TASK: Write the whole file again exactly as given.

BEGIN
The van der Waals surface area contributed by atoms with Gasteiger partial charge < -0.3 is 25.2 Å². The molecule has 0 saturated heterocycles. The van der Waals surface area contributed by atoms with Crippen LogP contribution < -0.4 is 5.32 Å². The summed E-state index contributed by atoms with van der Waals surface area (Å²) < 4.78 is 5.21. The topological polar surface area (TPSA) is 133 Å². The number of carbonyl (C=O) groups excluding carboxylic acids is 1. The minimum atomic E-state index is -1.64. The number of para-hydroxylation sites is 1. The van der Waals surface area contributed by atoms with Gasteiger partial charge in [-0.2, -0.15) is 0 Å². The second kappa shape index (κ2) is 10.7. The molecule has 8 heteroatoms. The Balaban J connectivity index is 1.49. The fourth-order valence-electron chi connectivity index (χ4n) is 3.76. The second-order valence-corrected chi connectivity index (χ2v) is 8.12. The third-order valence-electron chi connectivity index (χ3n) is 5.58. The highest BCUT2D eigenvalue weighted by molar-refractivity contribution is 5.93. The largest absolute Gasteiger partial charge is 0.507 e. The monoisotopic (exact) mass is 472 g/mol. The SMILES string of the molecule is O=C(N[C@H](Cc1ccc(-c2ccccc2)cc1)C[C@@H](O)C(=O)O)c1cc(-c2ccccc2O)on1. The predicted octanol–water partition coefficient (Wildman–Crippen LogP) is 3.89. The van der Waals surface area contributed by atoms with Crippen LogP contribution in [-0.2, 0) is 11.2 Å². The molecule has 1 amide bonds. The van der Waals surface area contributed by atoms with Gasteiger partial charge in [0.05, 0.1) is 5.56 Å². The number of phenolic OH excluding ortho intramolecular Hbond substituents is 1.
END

The van der Waals surface area contributed by atoms with Gasteiger partial charge < -0.3 is 25.2 Å². The molecule has 0 saturated heterocycles. The van der Waals surface area contributed by atoms with Crippen LogP contribution < -0.4 is 5.32 Å². The summed E-state index contributed by atoms with van der Waals surface area (Å²) < 4.78 is 5.21. The topological polar surface area (TPSA) is 133 Å². The number of carbonyl (C=O) groups excluding carboxylic acids is 1. The minimum atomic E-state index is -1.64. The number of para-hydroxylation sites is 1. The van der Waals surface area contributed by atoms with Gasteiger partial charge in [-0.2, -0.15) is 0 Å². The second kappa shape index (κ2) is 10.7. The molecule has 8 heteroatoms. The Balaban J connectivity index is 1.49. The fourth-order valence-electron chi connectivity index (χ4n) is 3.76. The second-order valence-corrected chi connectivity index (χ2v) is 8.12. The third-order valence-electron chi connectivity index (χ3n) is 5.58. The highest BCUT2D eigenvalue weighted by molar-refractivity contribution is 5.93. The largest absolute Gasteiger partial charge is 0.507 e. The monoisotopic (exact) mass is 472 g/mol. The SMILES string of the molecule is O=C(N[C@H](Cc1ccc(-c2ccccc2)cc1)C[C@@H](O)C(=O)O)c1cc(-c2ccccc2O)on1. The predicted octanol–water partition coefficient (Wildman–Crippen LogP) is 3.89. The van der Waals surface area contributed by atoms with Crippen LogP contribution in [-0.2, 0) is 11.2 Å². The molecule has 1 amide bonds. The van der Waals surface area contributed by atoms with Gasteiger partial charge in [0.05, 0.1) is 5.56 Å². The number of phenolic OH excluding ortho intramolecular Hbond substituents is 1.